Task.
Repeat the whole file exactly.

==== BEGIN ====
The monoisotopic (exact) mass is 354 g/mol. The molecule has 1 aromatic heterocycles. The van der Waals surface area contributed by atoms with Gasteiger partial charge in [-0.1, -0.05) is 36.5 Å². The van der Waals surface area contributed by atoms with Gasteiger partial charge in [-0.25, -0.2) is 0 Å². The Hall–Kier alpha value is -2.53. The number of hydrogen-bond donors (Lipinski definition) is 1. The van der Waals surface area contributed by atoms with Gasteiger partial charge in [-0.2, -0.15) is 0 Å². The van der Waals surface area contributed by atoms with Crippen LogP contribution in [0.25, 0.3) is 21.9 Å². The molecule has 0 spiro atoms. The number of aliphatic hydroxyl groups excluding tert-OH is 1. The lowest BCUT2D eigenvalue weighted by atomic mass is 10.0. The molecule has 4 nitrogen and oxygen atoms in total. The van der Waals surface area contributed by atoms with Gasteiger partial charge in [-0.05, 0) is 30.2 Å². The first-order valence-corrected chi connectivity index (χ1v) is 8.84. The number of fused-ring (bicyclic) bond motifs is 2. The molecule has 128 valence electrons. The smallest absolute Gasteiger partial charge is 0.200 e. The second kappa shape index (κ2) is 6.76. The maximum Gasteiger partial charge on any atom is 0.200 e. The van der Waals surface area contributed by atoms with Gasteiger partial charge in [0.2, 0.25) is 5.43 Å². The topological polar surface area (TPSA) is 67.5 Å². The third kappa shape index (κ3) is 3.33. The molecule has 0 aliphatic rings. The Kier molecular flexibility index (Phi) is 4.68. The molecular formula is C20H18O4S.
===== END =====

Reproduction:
The monoisotopic (exact) mass is 354 g/mol. The molecule has 1 aromatic heterocycles. The van der Waals surface area contributed by atoms with Gasteiger partial charge in [-0.1, -0.05) is 36.5 Å². The van der Waals surface area contributed by atoms with Gasteiger partial charge in [-0.25, -0.2) is 0 Å². The Hall–Kier alpha value is -2.53. The number of hydrogen-bond donors (Lipinski definition) is 1. The van der Waals surface area contributed by atoms with Gasteiger partial charge in [-0.2, -0.15) is 0 Å². The van der Waals surface area contributed by atoms with Crippen LogP contribution in [0.25, 0.3) is 21.9 Å². The molecule has 0 spiro atoms. The number of aliphatic hydroxyl groups excluding tert-OH is 1. The lowest BCUT2D eigenvalue weighted by atomic mass is 10.0. The molecule has 4 nitrogen and oxygen atoms in total. The van der Waals surface area contributed by atoms with Gasteiger partial charge in [-0.05, 0) is 30.2 Å². The first-order valence-corrected chi connectivity index (χ1v) is 8.84. The number of fused-ring (bicyclic) bond motifs is 2. The molecule has 128 valence electrons. The smallest absolute Gasteiger partial charge is 0.200 e. The second kappa shape index (κ2) is 6.76. The maximum Gasteiger partial charge on any atom is 0.200 e. The van der Waals surface area contributed by atoms with Gasteiger partial charge in [0.2, 0.25) is 5.43 Å². The topological polar surface area (TPSA) is 67.5 Å². The third kappa shape index (κ3) is 3.33. The molecule has 0 aliphatic rings. The Kier molecular flexibility index (Phi) is 4.68. The molecular formula is C20H18O4S.